Story at a glance
- LGBTQ+ people are historically underrepresented and misrepresented in American media and television.
- GLAAD is a nongovernmental media monitoring organization specifically focused on the portrayal of the LGBTQ+ community.
- A new report reveals that there are less LGBTQ+ series regular characters on prime-time television than last year.
Americans are watching television like it’s their second job. It’s not just you — adults 18 and older were spending more than 37 hours a week watching television in the first quarter of the year, according to Nielsen.
So it stands to reason that what you’re watching has an effect on how you see the world, especially considering that you’re probably seeing less of it in person this year.
“In the midst of a destructive pandemic, a long overdue cultural reckoning with racial injustice, and a transition into a new political era for this country, representation matters more than ever as people turn to entertainment storytelling for connection and escape,” said Sarah Kate Ellis, President and CEO of GLAAD, in a release. “This time of unprecedented change matched with increased demand represents an opportunity to break new ground with stories we have not seen before and create LGBTQ characters that do not reinforce harmful stereotypes.”
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But fewer series regular characters scheduled to appear on broadcast scripted prime-time television this season are LGBTQ+ than last year, according to the latest report from the media monitoring watchdog. And nearly 1 in 5 of them appear on series tied to just four people: Shonda Rhimes, Greg Berlanti, Lena Waithe and Ryan Murphy.
“With LGBTQ inclusion in the industry still being led by a concentrated number of creatives and several inclusive series ending in this year’s study, networks and streaming services need to be taking note of the value of this dedicated audience. It must be a priority to introduce nuanced and diverse LGBTQ characters in 2021 and beyond, ensuring that this year’s decreases do not become reverse progress as the industry continues to evolve and adjust to this unique era’s challenges,” said Megan Townsend, GLAAD’s Director of Entertainment Research & Analysis, in the release.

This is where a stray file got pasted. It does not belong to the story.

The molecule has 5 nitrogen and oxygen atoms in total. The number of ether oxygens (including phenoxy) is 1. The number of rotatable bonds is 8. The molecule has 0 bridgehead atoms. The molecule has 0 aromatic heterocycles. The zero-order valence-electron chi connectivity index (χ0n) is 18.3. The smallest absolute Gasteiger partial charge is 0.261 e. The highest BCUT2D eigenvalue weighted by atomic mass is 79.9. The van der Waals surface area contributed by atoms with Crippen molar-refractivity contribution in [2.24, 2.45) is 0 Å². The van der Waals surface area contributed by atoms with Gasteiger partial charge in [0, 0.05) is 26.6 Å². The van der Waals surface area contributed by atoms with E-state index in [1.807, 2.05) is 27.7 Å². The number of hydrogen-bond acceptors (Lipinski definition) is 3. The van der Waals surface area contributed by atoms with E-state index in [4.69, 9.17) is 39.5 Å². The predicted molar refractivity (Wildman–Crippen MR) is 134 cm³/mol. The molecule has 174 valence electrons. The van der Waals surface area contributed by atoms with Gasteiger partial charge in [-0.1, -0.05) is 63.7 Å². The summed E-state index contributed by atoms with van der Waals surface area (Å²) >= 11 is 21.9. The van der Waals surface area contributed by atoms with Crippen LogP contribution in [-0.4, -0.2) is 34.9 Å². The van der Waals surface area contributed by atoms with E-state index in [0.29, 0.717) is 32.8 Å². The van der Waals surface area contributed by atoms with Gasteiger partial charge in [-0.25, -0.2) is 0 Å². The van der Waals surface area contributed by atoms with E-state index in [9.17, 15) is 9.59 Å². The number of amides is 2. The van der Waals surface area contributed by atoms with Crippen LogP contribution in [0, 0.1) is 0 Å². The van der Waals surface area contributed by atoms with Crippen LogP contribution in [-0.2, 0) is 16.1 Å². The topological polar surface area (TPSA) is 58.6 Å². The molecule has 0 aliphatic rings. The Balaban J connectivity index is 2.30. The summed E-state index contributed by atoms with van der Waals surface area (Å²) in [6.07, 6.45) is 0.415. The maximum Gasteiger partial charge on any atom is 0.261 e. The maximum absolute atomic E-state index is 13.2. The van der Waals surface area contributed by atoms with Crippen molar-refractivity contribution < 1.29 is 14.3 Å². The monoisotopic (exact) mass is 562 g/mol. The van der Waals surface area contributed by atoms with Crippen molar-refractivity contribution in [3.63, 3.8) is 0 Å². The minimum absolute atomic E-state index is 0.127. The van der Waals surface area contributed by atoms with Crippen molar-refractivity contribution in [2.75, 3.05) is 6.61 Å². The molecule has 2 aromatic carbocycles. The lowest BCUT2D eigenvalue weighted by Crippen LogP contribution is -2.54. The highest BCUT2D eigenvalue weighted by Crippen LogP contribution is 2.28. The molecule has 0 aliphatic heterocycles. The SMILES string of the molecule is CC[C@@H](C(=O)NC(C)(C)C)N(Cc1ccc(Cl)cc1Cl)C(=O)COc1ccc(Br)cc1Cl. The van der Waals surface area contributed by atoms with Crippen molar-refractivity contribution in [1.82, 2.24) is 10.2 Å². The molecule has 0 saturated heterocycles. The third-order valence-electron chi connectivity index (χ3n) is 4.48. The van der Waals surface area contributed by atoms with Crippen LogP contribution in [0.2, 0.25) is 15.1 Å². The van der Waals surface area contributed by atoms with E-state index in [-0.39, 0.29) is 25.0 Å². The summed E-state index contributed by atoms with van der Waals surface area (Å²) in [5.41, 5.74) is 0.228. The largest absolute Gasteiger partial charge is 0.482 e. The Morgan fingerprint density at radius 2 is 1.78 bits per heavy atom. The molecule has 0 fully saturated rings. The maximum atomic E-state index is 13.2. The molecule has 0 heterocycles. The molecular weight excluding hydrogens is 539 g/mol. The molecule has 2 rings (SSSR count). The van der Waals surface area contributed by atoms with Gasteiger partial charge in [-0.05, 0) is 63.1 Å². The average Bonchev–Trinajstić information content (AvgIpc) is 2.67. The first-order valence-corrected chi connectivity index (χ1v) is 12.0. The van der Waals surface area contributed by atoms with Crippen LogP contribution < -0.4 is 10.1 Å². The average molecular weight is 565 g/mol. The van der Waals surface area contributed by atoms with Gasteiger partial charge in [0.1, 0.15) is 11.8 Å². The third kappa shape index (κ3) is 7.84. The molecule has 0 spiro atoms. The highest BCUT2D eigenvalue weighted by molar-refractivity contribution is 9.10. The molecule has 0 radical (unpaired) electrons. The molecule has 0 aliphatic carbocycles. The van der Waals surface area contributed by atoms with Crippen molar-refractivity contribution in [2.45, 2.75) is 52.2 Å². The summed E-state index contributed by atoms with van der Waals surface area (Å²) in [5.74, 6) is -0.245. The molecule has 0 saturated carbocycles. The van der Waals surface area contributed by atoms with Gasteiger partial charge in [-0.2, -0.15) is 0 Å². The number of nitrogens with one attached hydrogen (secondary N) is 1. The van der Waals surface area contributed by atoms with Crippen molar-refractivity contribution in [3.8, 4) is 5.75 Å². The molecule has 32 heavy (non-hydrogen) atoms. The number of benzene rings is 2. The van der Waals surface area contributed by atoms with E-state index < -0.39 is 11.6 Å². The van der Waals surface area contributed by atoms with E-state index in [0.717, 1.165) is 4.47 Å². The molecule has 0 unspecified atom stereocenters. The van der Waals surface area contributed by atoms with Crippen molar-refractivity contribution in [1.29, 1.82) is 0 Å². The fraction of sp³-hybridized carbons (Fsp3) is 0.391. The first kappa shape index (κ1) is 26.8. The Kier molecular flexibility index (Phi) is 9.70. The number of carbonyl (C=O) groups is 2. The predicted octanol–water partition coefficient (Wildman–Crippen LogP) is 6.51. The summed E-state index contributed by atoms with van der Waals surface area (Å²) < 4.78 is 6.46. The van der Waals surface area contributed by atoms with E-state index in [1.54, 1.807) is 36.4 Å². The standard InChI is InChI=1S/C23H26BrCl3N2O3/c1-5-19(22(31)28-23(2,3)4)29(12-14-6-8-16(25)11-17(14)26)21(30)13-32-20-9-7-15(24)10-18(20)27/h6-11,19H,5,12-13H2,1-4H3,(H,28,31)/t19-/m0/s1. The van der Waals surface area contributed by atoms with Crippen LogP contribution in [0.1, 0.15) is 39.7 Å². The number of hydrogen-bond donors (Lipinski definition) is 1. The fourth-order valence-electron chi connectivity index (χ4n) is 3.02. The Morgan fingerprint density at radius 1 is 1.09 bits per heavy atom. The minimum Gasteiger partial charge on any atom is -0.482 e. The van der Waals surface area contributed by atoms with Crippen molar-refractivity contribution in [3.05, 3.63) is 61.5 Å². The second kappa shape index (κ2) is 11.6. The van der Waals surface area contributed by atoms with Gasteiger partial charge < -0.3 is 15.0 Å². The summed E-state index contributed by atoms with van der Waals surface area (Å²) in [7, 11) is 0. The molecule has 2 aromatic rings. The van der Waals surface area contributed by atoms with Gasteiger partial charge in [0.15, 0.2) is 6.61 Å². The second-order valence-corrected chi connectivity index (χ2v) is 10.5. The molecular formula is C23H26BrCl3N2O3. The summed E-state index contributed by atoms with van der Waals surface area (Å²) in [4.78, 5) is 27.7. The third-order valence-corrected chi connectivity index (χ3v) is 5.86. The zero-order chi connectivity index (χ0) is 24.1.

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After GLAAD challenged the industry to show more racially diverse LGBTQ+ characters, LGBTQ+ characters of color made up more than half of those on cable television last year — for the first time in the report’s history. The report noted more series regular characters with disabilities as well as the second year of record-high female representation. But intersectional identities remain rare, with only one LGBTQ+ character confirmed to have a disability (Ryan Hayes, played by Ryan O’Connell, of Netflix’s “Special”).
The report also looked at more than just the presence of LGBTQ+ characters, another area where the industry fell short. Just three LGBTQ+ characters were portrayed living with HIV, all three of which were from the show “Pose,” limiting the reach of representation essential to addressing the stigma of HIV and AIDS. About 1.2 million people in the United States are living with HIV, according to the Department of Health and Human Services.
“Hollywood must tell these stories that not only entertain, but which also have the opportunity to inform and educate its audiences,” said DaShawn Usher, GLAAD’s Program Officer – Communities of Color and HIV and AIDS advocate. “While there have been so many advances and developments in HIV education, prevention, and treatment, I cannot say the same when it comes to Hollywood telling these diverse and compelling stories.”
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